As countries increasingly seek to make face masks mandatory, there is a lack of Randomised Control Trial evidence as to the risks or harms of wearing face masks. This lack of evidence is noted by the University of Oxford's Centre for Evidence Based Medicine: "The increasing polarised and politicised views on whether to wear masks in public during the current COVID-19 crisis hides a bitter truth on the state of contemporary research and the value we pose on clinical evidence to guide our decisions."
Aside from the risk of infection - there is scientific evidence demonstrating that face coverings can play a role in affecting social cohesion and crime rates. One Randomised Control Trial involving children wearing Halloween masks found that face coverings can “can serve to elicit a state of deindividuation”, lower restraints and increase antisocial behaviour. Another observational study found a positive relationship between mask wearing and aggression.
Whilst COVID-19 has a disproportionate affect on the elderly (note in the chart below deaths are negligible in the under 65 group), it is not understood how lockdown policy measures affect mortality across different age groups or the number of life years lost overall. In effect, greater harm could be done to those with a many life years left at the expense of those with very little life years lost:
Without Randomised Control Trials to answer questions on the benefits and harms of lockdown policy, policy makers must make policy on the basis on the balance of risk and reward.
Whilst scientists exist to formulate experiments to answer questions and doctors exist to treat patients, engineers (including those in areas involving infection control) exist to build complex systems. Engineering Council UK, the regulatory body of engineers within the UK, provides in its guidance on risk management that it is essential to "assess the balance of risk and reward" alongside effective communication: "Society’s perception of risk may differ from the engineer’s, and therefore engineers should strive for clarity when communicating about risk, and communicate in terms understandable by non-specialists."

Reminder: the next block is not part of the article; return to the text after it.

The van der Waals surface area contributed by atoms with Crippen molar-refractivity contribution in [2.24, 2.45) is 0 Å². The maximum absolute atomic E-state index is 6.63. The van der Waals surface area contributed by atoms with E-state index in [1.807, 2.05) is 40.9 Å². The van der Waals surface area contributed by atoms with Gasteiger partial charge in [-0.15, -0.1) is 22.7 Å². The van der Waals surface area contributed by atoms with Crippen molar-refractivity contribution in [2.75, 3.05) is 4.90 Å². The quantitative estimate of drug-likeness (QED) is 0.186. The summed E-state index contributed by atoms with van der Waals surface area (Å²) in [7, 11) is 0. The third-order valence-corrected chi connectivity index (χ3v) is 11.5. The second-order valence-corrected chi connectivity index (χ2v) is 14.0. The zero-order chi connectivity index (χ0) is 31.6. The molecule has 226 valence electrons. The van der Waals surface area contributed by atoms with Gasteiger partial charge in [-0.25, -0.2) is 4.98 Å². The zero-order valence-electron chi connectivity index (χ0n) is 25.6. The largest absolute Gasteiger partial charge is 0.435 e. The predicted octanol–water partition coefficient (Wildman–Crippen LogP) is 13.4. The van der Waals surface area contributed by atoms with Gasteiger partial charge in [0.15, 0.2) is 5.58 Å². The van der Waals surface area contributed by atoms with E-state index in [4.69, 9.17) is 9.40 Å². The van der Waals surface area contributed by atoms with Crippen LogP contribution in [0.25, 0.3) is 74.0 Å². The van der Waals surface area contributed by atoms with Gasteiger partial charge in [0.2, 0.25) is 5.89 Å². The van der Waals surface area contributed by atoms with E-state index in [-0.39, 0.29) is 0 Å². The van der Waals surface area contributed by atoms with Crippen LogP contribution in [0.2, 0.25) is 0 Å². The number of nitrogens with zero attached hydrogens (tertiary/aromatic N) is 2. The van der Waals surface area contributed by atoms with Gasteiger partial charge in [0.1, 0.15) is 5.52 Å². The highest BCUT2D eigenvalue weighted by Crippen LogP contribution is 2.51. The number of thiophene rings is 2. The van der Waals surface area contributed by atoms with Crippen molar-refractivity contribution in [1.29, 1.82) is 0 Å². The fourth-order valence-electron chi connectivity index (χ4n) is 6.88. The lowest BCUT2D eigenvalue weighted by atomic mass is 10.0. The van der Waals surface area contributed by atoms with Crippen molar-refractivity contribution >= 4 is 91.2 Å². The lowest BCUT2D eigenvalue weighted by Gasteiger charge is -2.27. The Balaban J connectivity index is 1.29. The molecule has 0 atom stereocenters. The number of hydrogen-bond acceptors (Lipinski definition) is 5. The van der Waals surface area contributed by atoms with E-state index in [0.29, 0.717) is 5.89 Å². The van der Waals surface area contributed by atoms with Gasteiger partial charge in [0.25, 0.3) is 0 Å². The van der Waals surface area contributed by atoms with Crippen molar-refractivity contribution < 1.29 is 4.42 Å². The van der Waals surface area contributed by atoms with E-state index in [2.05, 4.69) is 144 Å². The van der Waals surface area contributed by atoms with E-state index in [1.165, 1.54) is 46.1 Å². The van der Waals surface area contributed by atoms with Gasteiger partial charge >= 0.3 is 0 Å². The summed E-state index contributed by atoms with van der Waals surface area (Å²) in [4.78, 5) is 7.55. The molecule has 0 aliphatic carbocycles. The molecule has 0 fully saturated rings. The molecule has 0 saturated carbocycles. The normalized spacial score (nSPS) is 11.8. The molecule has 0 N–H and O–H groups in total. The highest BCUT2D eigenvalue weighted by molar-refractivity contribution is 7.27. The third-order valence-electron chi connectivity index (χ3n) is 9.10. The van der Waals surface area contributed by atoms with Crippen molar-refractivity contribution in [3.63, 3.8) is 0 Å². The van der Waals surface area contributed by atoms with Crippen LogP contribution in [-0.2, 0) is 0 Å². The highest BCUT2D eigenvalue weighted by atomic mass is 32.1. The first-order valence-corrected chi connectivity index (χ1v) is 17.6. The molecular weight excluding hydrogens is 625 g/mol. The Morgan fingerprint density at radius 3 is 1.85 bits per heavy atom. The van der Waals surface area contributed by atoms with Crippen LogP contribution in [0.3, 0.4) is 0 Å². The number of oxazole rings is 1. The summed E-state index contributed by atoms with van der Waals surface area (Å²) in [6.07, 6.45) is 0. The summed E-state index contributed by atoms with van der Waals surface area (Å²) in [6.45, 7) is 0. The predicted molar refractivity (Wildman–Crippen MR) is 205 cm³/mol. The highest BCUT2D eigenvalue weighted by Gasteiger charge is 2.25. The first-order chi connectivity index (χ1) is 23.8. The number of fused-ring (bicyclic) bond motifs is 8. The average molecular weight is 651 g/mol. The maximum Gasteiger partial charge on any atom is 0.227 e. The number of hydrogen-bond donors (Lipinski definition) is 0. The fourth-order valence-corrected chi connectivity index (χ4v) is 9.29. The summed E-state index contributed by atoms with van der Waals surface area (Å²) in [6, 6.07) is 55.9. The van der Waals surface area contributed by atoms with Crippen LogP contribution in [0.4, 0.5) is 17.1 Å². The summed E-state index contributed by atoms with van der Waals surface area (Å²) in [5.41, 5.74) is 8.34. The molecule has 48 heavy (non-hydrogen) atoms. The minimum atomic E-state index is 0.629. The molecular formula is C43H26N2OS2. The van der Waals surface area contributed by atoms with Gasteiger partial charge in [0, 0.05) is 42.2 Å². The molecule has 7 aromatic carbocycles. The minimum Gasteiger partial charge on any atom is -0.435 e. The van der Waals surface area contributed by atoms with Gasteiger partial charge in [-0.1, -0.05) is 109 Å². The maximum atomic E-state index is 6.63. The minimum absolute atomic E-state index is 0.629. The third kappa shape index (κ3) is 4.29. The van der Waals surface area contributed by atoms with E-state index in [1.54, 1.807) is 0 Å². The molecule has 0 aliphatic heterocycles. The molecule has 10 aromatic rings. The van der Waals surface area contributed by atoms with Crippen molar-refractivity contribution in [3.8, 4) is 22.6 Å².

Modelling work on the COVID-19 pandemic was not validated on experimental data or subject to peer-review and therefore not scientific, but also not subject to appropriate engineering oversight. Risk management not only failed in the software engineering of such models, but also critically did not account for the harm caused by the interventions proposed within them.
When valid scientific questions have been asked on treatment or vaccine candidates, science does what it is there to do - answer questions. Where there is substantial scientific uncertainty (on lockdown measures or face masks), instead of forming scientific evidence to answer such questions, we have been left with political dogma. It therefore seems that scientists are exceeding their area of competence in designing interventions where huge amounts of uncertainty exist. This combined with ineffective communication and fear-mongering has harmed the effectiveness that any such interventions may have.